Posted in design and architecture, food

Kitschy science and activism

From Fast Company:

Terracycle is on a roll. First the startup installed a pop-up shop in New York City’s Port Authority, and now the company has announced a deal that will put its cookie wrapper pencil cases, recycled paper trash cans, and other upcycled products in 3,429 Walmart stores nationwide.

Terracycle has come a long way in its nine years of existence. The company started out selling plant food made from worm waste products and more recently has begun to repurpose packaging from brands like Frito-Lay and Wrigley’s into everything from messenger bags to cell phone cases. Last month, Terracycle began producing more utilitarian products, including trash cans, clip boards, and fences.

Now that Terracycle is getting nationwide exposure, the company hopes that the concept of upcycling will become more familiar to consumers. “We think that the success of this program would go a along way to convincing major retailers that consumers want more green goods,” explained Albe Zakes, Terracycle’s VP of Media Relations. “We hope to show more average consumers that they can shop more sustainably by showing them eco-friendly products can be fun, well-designed, and most importantly, affordable.”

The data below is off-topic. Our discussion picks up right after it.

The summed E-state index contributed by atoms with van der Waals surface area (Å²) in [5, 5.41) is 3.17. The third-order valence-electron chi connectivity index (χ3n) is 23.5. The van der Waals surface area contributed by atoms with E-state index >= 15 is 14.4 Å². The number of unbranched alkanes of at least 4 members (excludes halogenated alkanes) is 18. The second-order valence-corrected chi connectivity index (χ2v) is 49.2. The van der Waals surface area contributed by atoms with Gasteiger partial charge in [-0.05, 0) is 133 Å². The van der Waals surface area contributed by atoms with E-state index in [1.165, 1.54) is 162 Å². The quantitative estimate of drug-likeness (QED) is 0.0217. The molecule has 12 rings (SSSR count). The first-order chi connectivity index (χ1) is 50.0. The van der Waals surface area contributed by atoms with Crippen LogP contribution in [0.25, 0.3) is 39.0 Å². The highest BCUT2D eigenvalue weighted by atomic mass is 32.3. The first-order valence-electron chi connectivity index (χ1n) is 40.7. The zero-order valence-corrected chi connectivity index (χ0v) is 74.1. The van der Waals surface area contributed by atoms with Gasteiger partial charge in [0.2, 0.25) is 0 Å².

This month, Walmart shoppers will get an extra bonus: Until April 29, Terracycle products are being sold next to the products they came from–i.e. a box of Oreos will be sold next to a backpack made out of recycled Oreo wrappers. It doesn’t get much more self-explanatory than that.



Beth Kelley is an applied & digital anthropologist with an overall interest in how people engage with and are impacted by their environments and vice versa. This has manifested itself in many ways, by looking at creativity, playful spaces, built environments, and environmental enrichment, sustainability, design research, and integrative and collaborative models of learning such as through play and hands-on learning.